Jesus pays the cost – he absorbs the injustice. Jesus stops the cycle, and pays the cost of our sin. He forgives us. Okay, okay, you might say – but forgive us from what?

In the passage from Isaiah, the word iniquity is used. The meaning of this word has lost some of its sting in our day, but iniquity is defined a number of ways – none of them flattering. Here are a few: Immoral or grossly unfair behavior. Gross injustice: wickedness. A wicked act or thing: sin.

Are we really this bad? Yes.

Jesus calls us a wicked and evil generation.

Again, from Isaiah – We all, like sheep, have gone astray,
each of us has turned to our own way.

We’ve turned away from God. The full extent of the damage is beyond our understanding, control, or repair. Our iniquities (our sin) can’t just be overlooked, that wouldn’t be just. It wouldn’t be fair, right? And God is just. Someone has to pay.

Forgiveness, even for small things is hard – agony even! Forgiveness always involves suffering. We’ve wronged God. God could have said PAY! – and wiped us all out. Instead, he wiped himself out.

Jesus paid for the lamp.

Jesus suffered and died to forgive us.

Jesus said he must die.

Point 3: Jesus had to die for us Cosmically:

Jesus tells us this:

the Son of Man must suffer many things and be rejected by the elders, the chief priests and the teachers of the law

Jesus was tried and found guilty by a corrupt court and religious establishment. In other words, the people that were supposed to protect his rights, had him crucified. The religious establishment, the government, “the systems,” were corrupt. Have you experienced corrupt systems?

How does Jesus suffering and dying under these corrupt systems help us? The answer is something bigger than the individual men involved was going on. Something darker (something demonic) was operating behind the scenes of these “systems.”

Paul tells us in Colossians 2

…having disarmed the powers and authorities, he made a public spectacle of them, triumphing over them by the cross.

How did Jesus (through weakness and humility and love) disarm these forces? How did Jesus strip them of their power, their grip (their hold) over us?

One of my favorite passages is at the end of Mark is the Roman Centurion. A centurion soldier – a seasoned, professional, and battled-hardened warrior pronounces Jesus the Son of God. Why? Why did this soldier switch his allegiance? Caesar was the Son of God for a Centurion – not a carpenter turned Rabbi. What did he see on the cross?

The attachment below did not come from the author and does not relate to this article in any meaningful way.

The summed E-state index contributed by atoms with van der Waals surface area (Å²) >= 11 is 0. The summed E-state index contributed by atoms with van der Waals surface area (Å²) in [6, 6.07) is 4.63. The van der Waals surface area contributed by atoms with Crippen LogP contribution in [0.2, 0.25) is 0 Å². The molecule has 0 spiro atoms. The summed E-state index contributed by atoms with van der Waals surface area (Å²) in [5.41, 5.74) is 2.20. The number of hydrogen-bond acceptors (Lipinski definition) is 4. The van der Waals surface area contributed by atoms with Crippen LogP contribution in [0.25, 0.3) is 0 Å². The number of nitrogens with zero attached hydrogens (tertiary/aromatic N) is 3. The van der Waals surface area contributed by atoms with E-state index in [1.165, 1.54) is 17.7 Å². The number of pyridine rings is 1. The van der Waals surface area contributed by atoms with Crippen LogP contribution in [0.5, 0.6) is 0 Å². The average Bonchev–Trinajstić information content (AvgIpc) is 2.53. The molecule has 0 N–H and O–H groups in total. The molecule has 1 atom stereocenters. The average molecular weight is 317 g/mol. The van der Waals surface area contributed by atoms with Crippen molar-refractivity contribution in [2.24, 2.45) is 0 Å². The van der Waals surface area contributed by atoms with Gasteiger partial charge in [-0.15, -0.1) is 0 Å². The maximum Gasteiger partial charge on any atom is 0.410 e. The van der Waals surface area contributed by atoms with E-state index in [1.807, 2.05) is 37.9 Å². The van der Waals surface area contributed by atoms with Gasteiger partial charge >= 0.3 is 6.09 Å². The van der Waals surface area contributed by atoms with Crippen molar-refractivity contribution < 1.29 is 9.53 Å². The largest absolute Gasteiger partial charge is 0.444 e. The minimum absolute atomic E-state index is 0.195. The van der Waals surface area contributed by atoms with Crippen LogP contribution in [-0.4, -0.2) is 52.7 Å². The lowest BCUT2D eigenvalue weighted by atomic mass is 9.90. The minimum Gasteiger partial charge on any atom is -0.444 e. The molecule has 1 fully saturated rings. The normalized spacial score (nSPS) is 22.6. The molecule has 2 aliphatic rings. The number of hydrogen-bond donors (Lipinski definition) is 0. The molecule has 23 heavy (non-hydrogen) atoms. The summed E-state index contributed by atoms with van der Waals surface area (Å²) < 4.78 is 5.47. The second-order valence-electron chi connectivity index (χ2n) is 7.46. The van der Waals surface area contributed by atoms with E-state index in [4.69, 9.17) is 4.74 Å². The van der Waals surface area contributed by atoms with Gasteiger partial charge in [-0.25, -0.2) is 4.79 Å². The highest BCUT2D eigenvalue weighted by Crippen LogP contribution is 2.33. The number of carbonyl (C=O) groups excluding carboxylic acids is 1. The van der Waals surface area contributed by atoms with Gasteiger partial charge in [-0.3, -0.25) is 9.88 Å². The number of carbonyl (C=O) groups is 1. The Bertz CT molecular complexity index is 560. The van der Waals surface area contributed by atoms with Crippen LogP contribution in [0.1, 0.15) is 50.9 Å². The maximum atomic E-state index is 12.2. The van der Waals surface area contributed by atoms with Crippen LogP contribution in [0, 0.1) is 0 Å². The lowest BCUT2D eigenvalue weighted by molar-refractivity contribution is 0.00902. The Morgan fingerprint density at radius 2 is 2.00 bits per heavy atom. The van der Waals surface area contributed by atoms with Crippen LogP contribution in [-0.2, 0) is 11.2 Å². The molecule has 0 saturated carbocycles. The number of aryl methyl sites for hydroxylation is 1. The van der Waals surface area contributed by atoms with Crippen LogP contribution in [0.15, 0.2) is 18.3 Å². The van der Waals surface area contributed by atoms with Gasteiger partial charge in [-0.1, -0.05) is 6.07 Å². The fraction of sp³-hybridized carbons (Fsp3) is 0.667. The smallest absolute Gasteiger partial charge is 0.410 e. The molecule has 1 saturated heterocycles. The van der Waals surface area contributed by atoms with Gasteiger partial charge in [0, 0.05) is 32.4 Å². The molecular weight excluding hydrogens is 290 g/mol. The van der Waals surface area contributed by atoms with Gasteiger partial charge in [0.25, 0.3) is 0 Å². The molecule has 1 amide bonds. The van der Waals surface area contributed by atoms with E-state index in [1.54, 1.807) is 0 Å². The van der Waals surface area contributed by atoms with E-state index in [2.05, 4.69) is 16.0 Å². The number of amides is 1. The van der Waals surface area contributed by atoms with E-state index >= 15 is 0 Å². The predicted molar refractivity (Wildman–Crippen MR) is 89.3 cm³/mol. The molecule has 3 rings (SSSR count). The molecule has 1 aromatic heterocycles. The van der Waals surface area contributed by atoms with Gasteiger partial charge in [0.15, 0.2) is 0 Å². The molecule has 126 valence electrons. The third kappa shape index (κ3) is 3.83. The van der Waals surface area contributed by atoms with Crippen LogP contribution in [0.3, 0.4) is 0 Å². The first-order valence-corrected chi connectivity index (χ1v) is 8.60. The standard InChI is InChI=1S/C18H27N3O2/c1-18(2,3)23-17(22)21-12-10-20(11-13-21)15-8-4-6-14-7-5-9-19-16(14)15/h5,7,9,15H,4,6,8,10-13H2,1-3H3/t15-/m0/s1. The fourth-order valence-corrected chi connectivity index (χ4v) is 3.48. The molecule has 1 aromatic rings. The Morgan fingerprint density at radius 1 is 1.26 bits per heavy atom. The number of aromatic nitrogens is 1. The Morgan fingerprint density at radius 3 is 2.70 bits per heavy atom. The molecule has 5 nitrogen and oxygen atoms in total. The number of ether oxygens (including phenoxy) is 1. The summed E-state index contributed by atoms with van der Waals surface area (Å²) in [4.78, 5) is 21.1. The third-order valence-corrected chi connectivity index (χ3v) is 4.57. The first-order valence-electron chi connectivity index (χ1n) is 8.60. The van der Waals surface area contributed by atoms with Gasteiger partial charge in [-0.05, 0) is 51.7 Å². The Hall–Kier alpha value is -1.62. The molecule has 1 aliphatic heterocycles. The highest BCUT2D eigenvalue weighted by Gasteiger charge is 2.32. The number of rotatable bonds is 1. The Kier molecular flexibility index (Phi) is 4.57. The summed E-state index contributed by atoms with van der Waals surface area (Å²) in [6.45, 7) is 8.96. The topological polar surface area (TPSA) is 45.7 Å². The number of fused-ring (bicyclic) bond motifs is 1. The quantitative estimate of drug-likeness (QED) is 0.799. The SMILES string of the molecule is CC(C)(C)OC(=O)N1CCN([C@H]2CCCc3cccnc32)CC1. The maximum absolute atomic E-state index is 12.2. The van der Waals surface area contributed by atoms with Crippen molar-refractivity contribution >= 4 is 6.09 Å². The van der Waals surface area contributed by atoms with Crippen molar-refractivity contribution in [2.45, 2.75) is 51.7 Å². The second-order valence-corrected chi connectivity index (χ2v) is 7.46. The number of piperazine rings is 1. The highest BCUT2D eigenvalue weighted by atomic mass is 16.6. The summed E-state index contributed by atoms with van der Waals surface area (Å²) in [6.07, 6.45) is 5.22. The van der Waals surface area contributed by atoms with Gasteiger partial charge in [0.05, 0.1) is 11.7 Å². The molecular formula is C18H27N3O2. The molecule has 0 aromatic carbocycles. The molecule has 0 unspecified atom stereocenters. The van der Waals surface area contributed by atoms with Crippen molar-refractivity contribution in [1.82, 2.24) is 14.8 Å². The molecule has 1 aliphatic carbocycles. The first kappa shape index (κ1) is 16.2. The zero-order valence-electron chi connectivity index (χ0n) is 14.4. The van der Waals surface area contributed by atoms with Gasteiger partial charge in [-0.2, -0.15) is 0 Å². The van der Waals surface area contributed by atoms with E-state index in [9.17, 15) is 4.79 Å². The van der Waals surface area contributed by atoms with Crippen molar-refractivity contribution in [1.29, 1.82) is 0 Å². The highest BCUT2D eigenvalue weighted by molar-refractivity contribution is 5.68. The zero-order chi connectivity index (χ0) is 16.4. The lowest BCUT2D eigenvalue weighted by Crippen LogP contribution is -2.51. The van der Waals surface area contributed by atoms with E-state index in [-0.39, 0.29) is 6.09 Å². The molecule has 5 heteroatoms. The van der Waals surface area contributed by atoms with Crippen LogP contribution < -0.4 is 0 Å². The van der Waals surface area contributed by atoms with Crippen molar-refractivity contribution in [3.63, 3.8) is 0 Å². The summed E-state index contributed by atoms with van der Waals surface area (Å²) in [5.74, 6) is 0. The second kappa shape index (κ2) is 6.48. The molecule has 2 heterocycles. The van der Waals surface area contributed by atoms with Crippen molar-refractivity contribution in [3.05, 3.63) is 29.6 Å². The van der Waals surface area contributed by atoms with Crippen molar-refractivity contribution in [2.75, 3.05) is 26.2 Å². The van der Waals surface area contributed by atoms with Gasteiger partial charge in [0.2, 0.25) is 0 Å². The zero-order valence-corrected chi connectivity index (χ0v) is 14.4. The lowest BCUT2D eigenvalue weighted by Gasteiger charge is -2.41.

The Centurion saw Jesus at the worst and most difficult moment of his life. He saw Jesus’ response when they spit at him, when they beat him, when they nailed him to the cross, when they mocked him. He heard him praying – he heard him cry, intimately to his Father. Jesus’ crucifixion broke the Centurion’s heart – it transformed his heart.

Mark is showing us that the power structures have been reversed. The weak are strong. The humble are lifted up. The disenfranchised are empowered.

The powers of this world always hold something over us – money, advancement, career, status, and in some cases ultimately these powers can put us to death. This was certainly the case in Jesus’ day.

Jesus died at the hand of these powers. BUT – Jesus rose from the dead. In doing so, Jesus broke the powers – he broke the ultimate power – death!

In Jesus, we are free from these systems of bondage – from the might is right mentality – from the demonic power structures that lurk behind corporate, political, social, and economic power structures.

Death has no sting – it only brings us into the arms of Jesus – we’re free to live, FREE, in the Kingdom of God. This is what John the Baptist tells us right from the get go – “The time has come,” “The kingdom of God has come near. Repent and believe the good news!” God saved us!

When Jesus is our source of power, nothing can touch us. The power of death is broken. As Paul reminds us, If God is for us, who can be against us!


Jesus had to die for us personally, legally, and cosmically.

Paul sums these three reasons up Colossians 2.

When you were dead in your sins and in the uncircumcision of your flesh, God made you alive with Christ. [God sought us out – he must – he loves us!]. He forgave us all our sins, having canceled the charge of our legal indebtedness, which stood against us and condemned us; he has taken it away, nailing it to the cross [Jesus took care of the broken lamp]. And having disarmed the powers and authorities, he made a public spectacle of them, triumphing over them by the cross. [Jesus delivered the decisive blow to demonic forces and death. He freed us!]

  • Personally – Jesus loves us completely, self-sacrificially so we can love like he does
  • Legally – Jesus absorbed our iniquities, forgiving us – wiping the slate clean
  • Cosmically – Jesus defeated the demonic forces and death – we have nothing to fear

Why did Jesus have to die? The Son of Man must die. He loves us.


Wait! Don’t Go Anywhere!

Add your email so I can send you great posts - no spam - just good reading. Also, speak your mind in the form below. Thanks, Ted.

Speak Your Mind